In general, all we, the readers of a blog, can hope to do to help Amanda is provide support, encouraging words, and suggestions. Hopefully, if other people who are in a similar position to Amanda, they will perhaps recognize themselves, read the comments, see the support and encouragement that is available and seek treatment. And that hope is the best we can hope for.

    • Psych Student

      June 18, 2013 at 12:04 am

      Mental health care doesn’t have to be expensive. Anyone can seek treatment at low-fee or no-fee clinics, especially if they live in large cities (though I don’t know where the author lives). Many clinics have fees on sliding scales based on income, so if she doens’t have much income, she can get low fees. She (or anyone) will likely get therapists in training who are carefully supervised. The end result is *really* cheap therapy that is often very good. We are so closely monitered that I might suggest that the treatment students offer may be better than some therapists who have been in the field a long time and don’t check in or consult (which is always advised by not requied). Since we are students (and not med students), we cannot perscribe medication and certainly don’t require someone to be on them. It may take a bit of searching, but mental health clinics are everywhere. Some therapy would likely do her some good.

    • Justme

      June 15, 2013 at 2:35 pm

      I had no problem with her story through PPD in the beginning…and I’m trying to still have compassion for her (despite her “I’m sorry I’m not sorry for thinking calling a cheerleader a ho in the yearbook is funny) but I also want people to help themselves.

    • Amanda Low

      June 17, 2013 at 9:53 pm

      I really screwed that apology up, because i meant it genuinely and not tongue in cheek. I got what i deserved in the comments and i was really, really upset at that whole situation.That first article was a product of low blood sugar, stress and bad judgment. I’m glad you’re still reading my other stuff : /

    • Justme

      June 17, 2013 at 10:30 pm

      I’m actually impressed that your are still are writing…I would have been cowering in the fetal position at the back of my closet while refusing to ever see the light of day again if I had faced that kind of backlash while struggling through my PPD.

      And the smoking…it’s obviously not ideal and I think you know that but I understand the urge and even the need to smoke. I was a smoker for six years and quit about five years ago because my boyfriend (now husband) told me he wouldn’t ever marry a smoker and then I got appendicitis and was in the hospital and at my parents house and yada, yada, yada…I quit cold turkey.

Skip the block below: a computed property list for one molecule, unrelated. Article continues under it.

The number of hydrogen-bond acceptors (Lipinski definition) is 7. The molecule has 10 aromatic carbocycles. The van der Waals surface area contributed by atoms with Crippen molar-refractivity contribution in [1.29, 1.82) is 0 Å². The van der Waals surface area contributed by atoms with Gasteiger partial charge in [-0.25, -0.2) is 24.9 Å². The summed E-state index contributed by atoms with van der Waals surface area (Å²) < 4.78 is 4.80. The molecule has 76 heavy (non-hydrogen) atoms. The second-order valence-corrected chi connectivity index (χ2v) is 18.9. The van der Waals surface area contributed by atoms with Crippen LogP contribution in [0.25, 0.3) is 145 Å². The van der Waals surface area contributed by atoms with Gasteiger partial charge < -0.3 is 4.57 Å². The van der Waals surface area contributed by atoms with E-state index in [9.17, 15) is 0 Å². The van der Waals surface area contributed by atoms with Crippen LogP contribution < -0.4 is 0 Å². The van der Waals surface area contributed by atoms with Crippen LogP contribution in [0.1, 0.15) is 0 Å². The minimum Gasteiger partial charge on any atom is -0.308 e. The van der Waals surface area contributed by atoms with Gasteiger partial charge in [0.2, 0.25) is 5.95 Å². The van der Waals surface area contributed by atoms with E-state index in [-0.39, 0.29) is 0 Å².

BUT. I miss it. Not the smell of it, but the act. The sitting on my balcony of my bachelorette pad in complete solitude while reading a book or drinking a beer in between drags. In the past five years I’ve had to learn new coping mechanisms because I can’t light up in order to chase away the anxieties or stress. I have to sit I’m those uncomfortable feelings and just…..wait for them to subside.

      Anyways….,y main point is ‘good job’ for sticking your neck back out there and continuing to write. Obviously you are braver than I am….just look at my name.

    • Amanda Low

      June 17, 2013 at 10:38 pm

      Thank you 🙂 It wasn’t quite closet-fetal-position, but it was about a week of continuous hell. However, plenty of the comments here are actually giving me the nudge I need to get back on antidepressants…because I’m pretty sure that’s the only way I’ll ever be able to quit smoking again. I think I’m destined to be an on-again, off-again smoker forever…but the longer I can go between smoking phases, the better, and I’m pretty sure antidepressants will help. Maybe by the time I write my next piece I’ll have actually made some healthy progress.

    • Psych Student

      June 18, 2013 at 12:23 am

      Yay! I hope you’ll look into anitdepressants (or therapy, if you’d rather not medicate – or both, both is the best option if you can arrange it). Remember (and you may already know this), you may have to try out several different drugs before you find something that works well. I started on something that worked well, then kept uping the dose (with my doctor) until I maxed out. Then I tried something new, and was so restless I went back three days later and demanded something new. Then I tried something else that turned me into a zombie. Then I was on something else that worked for a while, then maxed it out. Now I’m on something else that works and added an anti-anxiety medication. So, it’s an adventure, but it can be worth it if you’re willing to keep trying to find something that works well with your system.

    • Amanda Low

      June 18, 2013 at 12:49 pm

      I am prepared to try a few…I know it’s lame, but I’m seriously concerned about gaining weight with antidepressants…I feel my most confident at the weight I’m at right now, and sadly cigarettes are part of what’s helping keep that in check.

    • Ptownsteveschick

      June 18, 2013 at 4:04 pm

      Warning Novel Ahead!